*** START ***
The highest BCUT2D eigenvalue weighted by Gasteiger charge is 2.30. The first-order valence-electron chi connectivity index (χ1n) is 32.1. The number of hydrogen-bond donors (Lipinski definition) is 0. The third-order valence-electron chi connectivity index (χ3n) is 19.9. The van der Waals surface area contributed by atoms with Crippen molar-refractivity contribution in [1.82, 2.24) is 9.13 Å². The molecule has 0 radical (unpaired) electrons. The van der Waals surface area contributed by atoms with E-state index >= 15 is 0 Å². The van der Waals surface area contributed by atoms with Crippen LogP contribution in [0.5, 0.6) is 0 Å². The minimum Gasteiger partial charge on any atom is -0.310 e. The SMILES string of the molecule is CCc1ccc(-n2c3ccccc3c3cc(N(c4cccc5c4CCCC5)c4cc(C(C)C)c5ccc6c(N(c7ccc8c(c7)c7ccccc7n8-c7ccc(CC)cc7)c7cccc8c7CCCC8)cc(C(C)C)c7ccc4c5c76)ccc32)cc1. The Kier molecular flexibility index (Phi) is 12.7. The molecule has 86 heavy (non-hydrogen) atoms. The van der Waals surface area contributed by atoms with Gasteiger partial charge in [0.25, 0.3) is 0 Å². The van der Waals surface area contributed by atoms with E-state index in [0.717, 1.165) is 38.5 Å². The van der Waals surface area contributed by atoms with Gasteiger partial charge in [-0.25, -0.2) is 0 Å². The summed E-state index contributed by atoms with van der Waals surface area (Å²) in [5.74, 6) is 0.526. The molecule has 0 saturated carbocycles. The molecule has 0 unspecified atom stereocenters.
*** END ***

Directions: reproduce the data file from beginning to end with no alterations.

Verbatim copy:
The highest BCUT2D eigenvalue weighted by Gasteiger charge is 2.30. The first-order valence-electron chi connectivity index (χ1n) is 32.1. The number of hydrogen-bond donors (Lipinski definition) is 0. The third-order valence-electron chi connectivity index (χ3n) is 19.9. The van der Waals surface area contributed by atoms with Crippen molar-refractivity contribution in [1.82, 2.24) is 9.13 Å². The molecule has 0 radical (unpaired) electrons. The van der Waals surface area contributed by atoms with E-state index >= 15 is 0 Å². The van der Waals surface area contributed by atoms with Crippen LogP contribution in [0.5, 0.6) is 0 Å². The minimum Gasteiger partial charge on any atom is -0.310 e. The SMILES string of the molecule is CCc1ccc(-n2c3ccccc3c3cc(N(c4cccc5c4CCCC5)c4cc(C(C)C)c5ccc6c(N(c7ccc8c(c7)c7ccccc7n8-c7ccc(CC)cc7)c7cccc8c7CCCC8)cc(C(C)C)c7ccc4c5c76)ccc32)cc1. The Kier molecular flexibility index (Phi) is 12.7. The molecule has 86 heavy (non-hydrogen) atoms. The van der Waals surface area contributed by atoms with Gasteiger partial charge in [0.25, 0.3) is 0 Å². The van der Waals surface area contributed by atoms with E-state index in [0.717, 1.165) is 38.5 Å². The van der Waals surface area contributed by atoms with Gasteiger partial charge in [-0.25, -0.2) is 0 Å². The summed E-state index contributed by atoms with van der Waals surface area (Å²) in [5.74, 6) is 0.526. The molecule has 0 saturated carbocycles. The molecule has 0 unspecified atom stereocenters.